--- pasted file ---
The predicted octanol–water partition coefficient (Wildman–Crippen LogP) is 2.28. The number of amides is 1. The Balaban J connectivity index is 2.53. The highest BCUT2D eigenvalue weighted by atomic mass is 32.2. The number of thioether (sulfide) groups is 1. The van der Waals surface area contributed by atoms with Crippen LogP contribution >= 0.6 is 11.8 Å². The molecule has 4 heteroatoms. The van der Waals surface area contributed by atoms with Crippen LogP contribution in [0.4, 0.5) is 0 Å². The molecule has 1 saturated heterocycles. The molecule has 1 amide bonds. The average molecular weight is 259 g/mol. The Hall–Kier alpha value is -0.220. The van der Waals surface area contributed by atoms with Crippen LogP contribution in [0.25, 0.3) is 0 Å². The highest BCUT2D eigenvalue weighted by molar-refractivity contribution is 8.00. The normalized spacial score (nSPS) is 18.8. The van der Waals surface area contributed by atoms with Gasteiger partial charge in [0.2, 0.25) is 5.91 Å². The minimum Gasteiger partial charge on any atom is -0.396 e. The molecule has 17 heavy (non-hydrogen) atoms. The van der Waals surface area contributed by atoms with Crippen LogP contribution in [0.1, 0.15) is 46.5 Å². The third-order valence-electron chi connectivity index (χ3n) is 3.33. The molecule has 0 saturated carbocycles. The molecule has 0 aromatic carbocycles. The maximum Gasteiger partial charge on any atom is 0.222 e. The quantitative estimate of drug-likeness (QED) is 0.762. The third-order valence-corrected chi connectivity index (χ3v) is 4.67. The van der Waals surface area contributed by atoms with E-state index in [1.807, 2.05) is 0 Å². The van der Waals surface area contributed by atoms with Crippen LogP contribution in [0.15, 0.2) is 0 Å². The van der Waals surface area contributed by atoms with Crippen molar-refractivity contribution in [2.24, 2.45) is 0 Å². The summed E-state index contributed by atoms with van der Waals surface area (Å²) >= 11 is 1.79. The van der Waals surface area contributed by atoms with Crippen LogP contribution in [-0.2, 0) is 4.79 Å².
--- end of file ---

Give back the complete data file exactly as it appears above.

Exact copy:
The predicted octanol–water partition coefficient (Wildman–Crippen LogP) is 2.28. The number of amides is 1. The Balaban J connectivity index is 2.53. The highest BCUT2D eigenvalue weighted by atomic mass is 32.2. The number of thioether (sulfide) groups is 1. The van der Waals surface area contributed by atoms with Crippen LogP contribution >= 0.6 is 11.8 Å². The molecule has 4 heteroatoms. The van der Waals surface area contributed by atoms with Crippen LogP contribution in [0.4, 0.5) is 0 Å². The molecule has 1 saturated heterocycles. The molecule has 1 amide bonds. The average molecular weight is 259 g/mol. The Hall–Kier alpha value is -0.220. The van der Waals surface area contributed by atoms with Crippen LogP contribution in [0.25, 0.3) is 0 Å². The highest BCUT2D eigenvalue weighted by molar-refractivity contribution is 8.00. The normalized spacial score (nSPS) is 18.8. The van der Waals surface area contributed by atoms with Gasteiger partial charge in [0.2, 0.25) is 5.91 Å². The minimum Gasteiger partial charge on any atom is -0.396 e. The molecule has 17 heavy (non-hydrogen) atoms. The van der Waals surface area contributed by atoms with Crippen LogP contribution in [0.1, 0.15) is 46.5 Å². The third-order valence-electron chi connectivity index (χ3n) is 3.33. The molecule has 0 saturated carbocycles. The molecule has 0 aromatic carbocycles. The maximum Gasteiger partial charge on any atom is 0.222 e. The quantitative estimate of drug-likeness (QED) is 0.762. The third-order valence-corrected chi connectivity index (χ3v) is 4.67. The van der Waals surface area contributed by atoms with E-state index in [1.807, 2.05) is 0 Å². The van der Waals surface area contributed by atoms with Crippen LogP contribution in [0.15, 0.2) is 0 Å². The van der Waals surface area contributed by atoms with Crippen molar-refractivity contribution in [2.24, 2.45) is 0 Å². The summed E-state index contributed by atoms with van der Waals surface area (Å²) >= 11 is 1.79. The van der Waals surface area contributed by atoms with Crippen LogP contribution in [-0.2, 0) is 4.79 Å².